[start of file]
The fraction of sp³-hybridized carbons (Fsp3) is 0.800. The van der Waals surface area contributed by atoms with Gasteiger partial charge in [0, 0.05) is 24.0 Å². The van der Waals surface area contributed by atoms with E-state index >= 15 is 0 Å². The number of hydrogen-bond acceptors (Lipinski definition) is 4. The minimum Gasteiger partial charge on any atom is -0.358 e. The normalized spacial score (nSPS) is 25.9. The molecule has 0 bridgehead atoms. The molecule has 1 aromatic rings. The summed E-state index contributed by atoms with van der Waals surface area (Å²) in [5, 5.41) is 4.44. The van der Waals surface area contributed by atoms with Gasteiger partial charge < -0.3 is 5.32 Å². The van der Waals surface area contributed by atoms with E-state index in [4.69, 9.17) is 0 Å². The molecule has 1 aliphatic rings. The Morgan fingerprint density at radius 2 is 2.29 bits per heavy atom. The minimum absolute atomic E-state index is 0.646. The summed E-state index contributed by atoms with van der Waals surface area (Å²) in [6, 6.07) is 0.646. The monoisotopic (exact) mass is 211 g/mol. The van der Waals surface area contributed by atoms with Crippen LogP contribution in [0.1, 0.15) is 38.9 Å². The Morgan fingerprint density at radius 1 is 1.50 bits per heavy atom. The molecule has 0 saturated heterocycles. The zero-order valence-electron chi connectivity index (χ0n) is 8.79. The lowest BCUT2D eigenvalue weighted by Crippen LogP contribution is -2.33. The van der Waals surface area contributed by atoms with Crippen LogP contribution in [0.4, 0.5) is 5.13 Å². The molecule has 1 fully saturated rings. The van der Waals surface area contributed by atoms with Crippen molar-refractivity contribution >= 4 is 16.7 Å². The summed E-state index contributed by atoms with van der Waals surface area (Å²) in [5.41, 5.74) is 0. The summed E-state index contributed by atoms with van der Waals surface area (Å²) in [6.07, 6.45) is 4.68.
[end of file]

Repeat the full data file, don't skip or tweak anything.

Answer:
The fraction of sp³-hybridized carbons (Fsp3) is 0.800. The van der Waals surface area contributed by atoms with Gasteiger partial charge in [0, 0.05) is 24.0 Å². The van der Waals surface area contributed by atoms with E-state index >= 15 is 0 Å². The number of hydrogen-bond acceptors (Lipinski definition) is 4. The minimum Gasteiger partial charge on any atom is -0.358 e. The normalized spacial score (nSPS) is 25.9. The molecule has 0 bridgehead atoms. The molecule has 1 aromatic rings. The summed E-state index contributed by atoms with van der Waals surface area (Å²) in [5, 5.41) is 4.44. The van der Waals surface area contributed by atoms with Gasteiger partial charge < -0.3 is 5.32 Å². The van der Waals surface area contributed by atoms with E-state index in [4.69, 9.17) is 0 Å². The molecule has 1 aliphatic rings. The Morgan fingerprint density at radius 2 is 2.29 bits per heavy atom. The minimum absolute atomic E-state index is 0.646. The summed E-state index contributed by atoms with van der Waals surface area (Å²) in [6, 6.07) is 0.646. The monoisotopic (exact) mass is 211 g/mol. The van der Waals surface area contributed by atoms with Crippen LogP contribution in [0.1, 0.15) is 38.9 Å². The Morgan fingerprint density at radius 1 is 1.50 bits per heavy atom. The molecule has 0 saturated heterocycles. The zero-order valence-electron chi connectivity index (χ0n) is 8.79. The lowest BCUT2D eigenvalue weighted by Crippen LogP contribution is -2.33. The van der Waals surface area contributed by atoms with Crippen LogP contribution in [0.4, 0.5) is 5.13 Å². The molecule has 1 fully saturated rings. The van der Waals surface area contributed by atoms with Crippen molar-refractivity contribution >= 4 is 16.7 Å². The summed E-state index contributed by atoms with van der Waals surface area (Å²) in [5.41, 5.74) is 0. The summed E-state index contributed by atoms with van der Waals surface area (Å²) in [6.07, 6.45) is 4.68.